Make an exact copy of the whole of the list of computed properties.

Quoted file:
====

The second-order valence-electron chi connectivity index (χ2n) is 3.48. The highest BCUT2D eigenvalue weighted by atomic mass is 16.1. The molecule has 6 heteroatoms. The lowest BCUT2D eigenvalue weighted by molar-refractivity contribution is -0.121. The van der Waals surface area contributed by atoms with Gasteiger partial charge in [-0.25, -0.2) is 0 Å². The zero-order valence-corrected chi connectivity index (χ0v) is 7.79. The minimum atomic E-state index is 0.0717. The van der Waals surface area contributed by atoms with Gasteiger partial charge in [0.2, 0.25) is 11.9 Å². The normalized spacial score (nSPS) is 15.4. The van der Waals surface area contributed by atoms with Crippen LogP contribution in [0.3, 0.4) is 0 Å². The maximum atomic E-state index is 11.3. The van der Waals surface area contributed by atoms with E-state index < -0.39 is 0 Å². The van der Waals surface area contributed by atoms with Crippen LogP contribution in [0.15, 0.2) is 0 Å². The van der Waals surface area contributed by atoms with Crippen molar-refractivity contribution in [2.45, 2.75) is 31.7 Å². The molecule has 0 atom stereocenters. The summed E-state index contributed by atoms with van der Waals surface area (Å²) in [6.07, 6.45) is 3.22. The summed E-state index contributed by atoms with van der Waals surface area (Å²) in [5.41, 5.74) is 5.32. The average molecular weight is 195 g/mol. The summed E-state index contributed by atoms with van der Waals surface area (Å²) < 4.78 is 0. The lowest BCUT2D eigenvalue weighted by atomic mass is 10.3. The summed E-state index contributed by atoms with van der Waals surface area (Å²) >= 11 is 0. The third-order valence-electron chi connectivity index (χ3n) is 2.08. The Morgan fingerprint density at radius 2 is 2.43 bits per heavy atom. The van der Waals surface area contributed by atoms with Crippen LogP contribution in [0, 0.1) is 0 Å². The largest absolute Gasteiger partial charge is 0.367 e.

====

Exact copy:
The second-order valence-electron chi connectivity index (χ2n) is 3.48. The highest BCUT2D eigenvalue weighted by atomic mass is 16.1. The molecule has 6 heteroatoms. The lowest BCUT2D eigenvalue weighted by molar-refractivity contribution is -0.121. The van der Waals surface area contributed by atoms with Gasteiger partial charge in [-0.25, -0.2) is 0 Å². The zero-order valence-corrected chi connectivity index (χ0v) is 7.79. The minimum atomic E-state index is 0.0717. The van der Waals surface area contributed by atoms with Gasteiger partial charge in [0.2, 0.25) is 11.9 Å². The normalized spacial score (nSPS) is 15.4. The van der Waals surface area contributed by atoms with Crippen LogP contribution in [0.3, 0.4) is 0 Å². The maximum atomic E-state index is 11.3. The van der Waals surface area contributed by atoms with E-state index < -0.39 is 0 Å². The van der Waals surface area contributed by atoms with Crippen LogP contribution in [0.15, 0.2) is 0 Å². The van der Waals surface area contributed by atoms with Crippen molar-refractivity contribution in [2.45, 2.75) is 31.7 Å². The molecule has 0 atom stereocenters. The summed E-state index contributed by atoms with van der Waals surface area (Å²) in [6.07, 6.45) is 3.22. The summed E-state index contributed by atoms with van der Waals surface area (Å²) in [5.41, 5.74) is 5.32. The average molecular weight is 195 g/mol. The summed E-state index contributed by atoms with van der Waals surface area (Å²) < 4.78 is 0. The lowest BCUT2D eigenvalue weighted by atomic mass is 10.3. The summed E-state index contributed by atoms with van der Waals surface area (Å²) >= 11 is 0. The third-order valence-electron chi connectivity index (χ3n) is 2.08. The Morgan fingerprint density at radius 2 is 2.43 bits per heavy atom. The van der Waals surface area contributed by atoms with Crippen LogP contribution in [0, 0.1) is 0 Å². The largest absolute Gasteiger partial charge is 0.367 e.